It’s my party and I’ll Palooza if I want to

Welcome to NookBookPalooza

I’m probably way behind the times on the whole Palooza thing. Everything fun, with multiple entries is supposed to be some kind of Palooza, right? Oh, that was in 2005? Well, that’s still progress for me as I am usually 20 to 30 years behind the rest of civilization.

Anyway I’m sticking with NookBookPalooza because it has a nice ring to it and I don’t feel like spending the time thinking up something more hip and modern.

For my NookBookPalooza I am making the Nook versions of all my books free. It’s only three books, but I haven’t found any rules stating that’s not enough items to constitute a Palooza, so you can see I am well within the law.

That’s right, for a limited time, Nook downloads of the following titles will be free.

Click on a cover for more information about that book.

Take me to the free Nook Download.
Take me to the free Nook Download.
Take me to the free Nook Download.

I’m not sure how long this will last; we’ll see how it goes. That’s why I’m using the legal term “for a limited time” rather than giving an end date. I learned this trick from fast food restaurants test marketing their new sow belly sandwiches.

Why not Kindle too?

I would love to do this for Kindle editions too, but Amazon is less flexible about free stuff. I could only make Kindle books free for five days at a time, and then only if I didn’t make ebook versions available anywhere else, like for Nook. I can make Nook editions free for as long as I want, with no strings attached. Hence, there will be no KindlePalooza at this time.

This Amazon business is unfortunate, as I know many more people who download to Kindle than who download to Nook. Nonetheless, I am not letting this disappointment put a dent into my Palooza. The show must go on!

So go ahead and download a free book or three, cause tonight we’re gonna Palooza like it’s 1999! (A 1999 that comes with modern ebook technology.) But hurry, because, as they say on the sow belly sandwich commercials, this promotion is subject to end without notice.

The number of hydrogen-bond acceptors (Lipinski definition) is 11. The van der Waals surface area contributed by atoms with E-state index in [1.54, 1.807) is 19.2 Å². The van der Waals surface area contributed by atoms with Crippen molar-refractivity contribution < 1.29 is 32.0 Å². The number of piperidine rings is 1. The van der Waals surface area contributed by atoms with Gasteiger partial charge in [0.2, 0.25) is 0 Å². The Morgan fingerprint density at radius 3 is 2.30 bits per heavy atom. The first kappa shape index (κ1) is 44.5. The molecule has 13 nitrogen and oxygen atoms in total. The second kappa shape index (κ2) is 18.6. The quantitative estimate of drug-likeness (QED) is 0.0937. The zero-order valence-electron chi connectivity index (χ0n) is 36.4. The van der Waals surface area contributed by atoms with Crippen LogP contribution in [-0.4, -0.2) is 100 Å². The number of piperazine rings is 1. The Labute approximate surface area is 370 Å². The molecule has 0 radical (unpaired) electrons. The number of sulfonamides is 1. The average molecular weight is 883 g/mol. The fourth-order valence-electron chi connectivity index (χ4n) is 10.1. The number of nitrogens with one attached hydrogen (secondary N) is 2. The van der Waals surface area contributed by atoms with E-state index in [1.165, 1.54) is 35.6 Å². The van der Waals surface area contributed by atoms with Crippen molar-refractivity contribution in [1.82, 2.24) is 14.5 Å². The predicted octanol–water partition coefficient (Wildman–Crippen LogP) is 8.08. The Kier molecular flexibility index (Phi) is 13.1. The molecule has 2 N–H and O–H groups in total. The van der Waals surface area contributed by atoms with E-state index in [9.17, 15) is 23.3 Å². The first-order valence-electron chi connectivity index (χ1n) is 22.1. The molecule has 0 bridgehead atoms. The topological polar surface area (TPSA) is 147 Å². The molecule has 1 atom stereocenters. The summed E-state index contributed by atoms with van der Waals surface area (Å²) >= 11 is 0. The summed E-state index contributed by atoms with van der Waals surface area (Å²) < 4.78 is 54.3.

Kindle publishing: the mostly good, the little bad, and the none too ugly

Kindle publishing is amazing. The idea that you or I, or anyone, can upload a manuscript at no cost and have people all over the world be able to buy and read it in a matter of hours is truly a mind-blowing concept. That’s the thing to keep in mind as I regale you with my Kindle publishing frustrations.

After all the hard work putting a print version of a new novel together, I yearned for a moment to sit back and enjoy a sense of accomplishment. Resting on my laurels would have been a fine thing, if I had any laurels, and if I weren’t concerned about exposing the other half of the reading public to my book.

So, after four years of forgetting everything I had once learned about Kindle publishing, it was time to dive back in.

It’s incredibly easy to get 95% of the presentation of a book right on Kindle. If you’re fine with 95%, you can likely publish to Kindle in your sleep. If 95% isn’t good enough, the other 5% can make you lose a good deal of that sleep.